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West Nile

West Nile

West Nile Virus (WNV) is an arthropod-borne virus spread by mosquitoes. West Nile Virus has its peak during warmer seasons, with an incubation period of two to fourteen days. In most cases, symptoms are minimal and resolve on their own. Mosquitoes, humans, and birds infected with West Nile Virus can be found in all 48 continental United States. Other modes of transmission include blood transfusions and organ transplants.

Typically, humans infected with West Nile are asymptomatic. However, 1 in 5 people develop febrile illness, characterized by body aches, headaches, vomiting, joint pain, diarrhea, or rash. Less than 1% of those infected contract neurological complications such as encephalitis or meningitis. Those at greatest risk for developing a neurological illness from West Nile Virus include people over 60, especially those with cancer, diabetes, hypertension, and kidney disease. Recovery, while possible, can take weeks or months. 10% of people who develop a neurological illness from West Nile Virus will die.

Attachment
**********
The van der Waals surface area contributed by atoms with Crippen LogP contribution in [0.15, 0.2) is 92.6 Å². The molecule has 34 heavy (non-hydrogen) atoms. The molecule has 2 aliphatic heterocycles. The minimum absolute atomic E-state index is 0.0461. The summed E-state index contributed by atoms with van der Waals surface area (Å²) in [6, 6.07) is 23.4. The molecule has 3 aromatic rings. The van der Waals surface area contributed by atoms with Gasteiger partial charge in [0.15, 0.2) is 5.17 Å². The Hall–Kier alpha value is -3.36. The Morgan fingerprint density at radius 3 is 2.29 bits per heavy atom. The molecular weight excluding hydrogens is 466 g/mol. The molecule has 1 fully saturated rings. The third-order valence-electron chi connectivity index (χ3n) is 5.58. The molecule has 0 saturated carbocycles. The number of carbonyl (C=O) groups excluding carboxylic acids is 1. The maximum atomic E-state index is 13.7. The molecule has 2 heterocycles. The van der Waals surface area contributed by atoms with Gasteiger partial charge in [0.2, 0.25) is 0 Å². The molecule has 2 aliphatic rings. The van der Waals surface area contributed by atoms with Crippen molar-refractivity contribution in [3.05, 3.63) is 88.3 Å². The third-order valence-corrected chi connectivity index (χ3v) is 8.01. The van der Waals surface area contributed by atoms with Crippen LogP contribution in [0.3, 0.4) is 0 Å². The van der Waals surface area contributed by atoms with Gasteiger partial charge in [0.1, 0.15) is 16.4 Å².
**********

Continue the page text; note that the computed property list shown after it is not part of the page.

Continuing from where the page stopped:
Symptoms of West Nile Virus can be relieved by over-the-counter pain relievers. Treatment of WNV includes mostly supportive care with rest, fluids, and antipyretics.  Much of the prevention of the virus relies on local mosquito-control systems and personal protection, including bug spray and long-sleeved shirts and pants.

There are currently no available vaccines for West Nile Virus. However, there are several candidates in development.